Wednesday, November 9, 2016

The Mirror of History

"Medieval is the new modern" is the tagline of this blog. I came up with it five years ago as a shorthand to signify both that many of the hallmarks of "modernity" have a long history stretching back to the medieval period, and to highlight the persistent medievalism in contemporary culture. 

Walters MS W. 34, fol. 15v.
Of course, "modernity"--just like "the West"--is an ideological construct, and it relies on "medieval" as the pre- or anti-modern category that defines its opposite. "Medieval" is the term that describes the primitive, ignorant, barbaric era that preceded the "Renaissance," the period of rebirth that banished slavish devotion to authority with inquiry and pursuit of intellectual novelty. This established, comforting narrative goes all the way back to (where else?) the medieval period, with Petrarch's lament that he lived in a "dark age." The medieval period undergirds the the narrative of progress; the period is the naive, uncivilized era that "the West" escaped or matured out of with the Renaissance (the individual), the Scientific Revolution (rationality over religion), the Enlightenment (liberalism and secularism), and the Industrial Revolution (wealth of some nations). The medieval period--a vast span of time over the globe replaced by a false, unitary time and place--reminds the philosophers, politicians, and scholars of "the West" of how far we've all come, and becomes a shorthand for what separates us from people living in other places, rather than those living in another time.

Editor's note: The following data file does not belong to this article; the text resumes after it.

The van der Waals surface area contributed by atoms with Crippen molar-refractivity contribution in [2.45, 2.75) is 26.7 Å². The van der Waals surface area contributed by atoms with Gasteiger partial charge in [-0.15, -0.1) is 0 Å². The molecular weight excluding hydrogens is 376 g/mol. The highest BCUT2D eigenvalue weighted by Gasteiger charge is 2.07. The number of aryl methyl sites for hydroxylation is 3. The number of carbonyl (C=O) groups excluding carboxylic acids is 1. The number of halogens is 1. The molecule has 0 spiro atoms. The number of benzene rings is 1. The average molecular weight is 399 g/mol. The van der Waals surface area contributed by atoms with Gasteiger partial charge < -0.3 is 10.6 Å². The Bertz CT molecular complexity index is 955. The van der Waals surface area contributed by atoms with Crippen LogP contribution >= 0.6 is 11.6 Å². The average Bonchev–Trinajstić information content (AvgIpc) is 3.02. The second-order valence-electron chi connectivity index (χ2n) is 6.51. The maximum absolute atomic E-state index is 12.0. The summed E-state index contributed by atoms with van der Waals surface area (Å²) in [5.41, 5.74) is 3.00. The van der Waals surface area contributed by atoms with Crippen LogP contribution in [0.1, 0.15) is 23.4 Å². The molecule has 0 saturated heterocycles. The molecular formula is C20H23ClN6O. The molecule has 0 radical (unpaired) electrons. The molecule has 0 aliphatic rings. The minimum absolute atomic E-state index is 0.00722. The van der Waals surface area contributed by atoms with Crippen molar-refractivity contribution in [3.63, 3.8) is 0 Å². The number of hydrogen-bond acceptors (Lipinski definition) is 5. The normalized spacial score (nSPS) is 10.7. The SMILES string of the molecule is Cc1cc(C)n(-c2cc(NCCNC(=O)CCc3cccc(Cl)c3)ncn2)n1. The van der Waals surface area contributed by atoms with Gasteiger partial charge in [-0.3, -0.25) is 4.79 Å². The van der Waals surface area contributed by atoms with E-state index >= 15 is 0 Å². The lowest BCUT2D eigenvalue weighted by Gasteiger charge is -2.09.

But in light of recent events, the Middle Ages are more important than ever. They offer an example of what cataclysmic demographic, political, religious, cultural, and economic change look like. Both halves of the Roman Empire provide object lessons in the perils posed to stability when the ruling elite becomes corrupt and sclerotic, and when abrupt demographic change occurs. By studying the medieval period we can see what happens--on a large scale--during a period of sustained climate change. The Middle Ages offer a mirror of what it looks like to live outside of the paradigm of progress. Medieval is the new modern.

Thursday, October 27, 2016

Robots: Will Either Kill Us or Help Us to Death

Greetings, humans. Lots of medieval/robot news to share.

While the NYT reports that the Pentagon is confronting the reality of autonomous killing devices, a new center dedicated to ethical, computational, engineering, and social dimensions of human and machine intelligence just launched at Cambridge University. Meanwhile, San Jose airport has just installed new employees--robot "greeters" to help bewildered passengers. But why do they look female? Laurie Penny explains it all. Finally, fans of the original "Westworld" who had hoped that the new tv show would include Medieval World can continue to keep hope alive...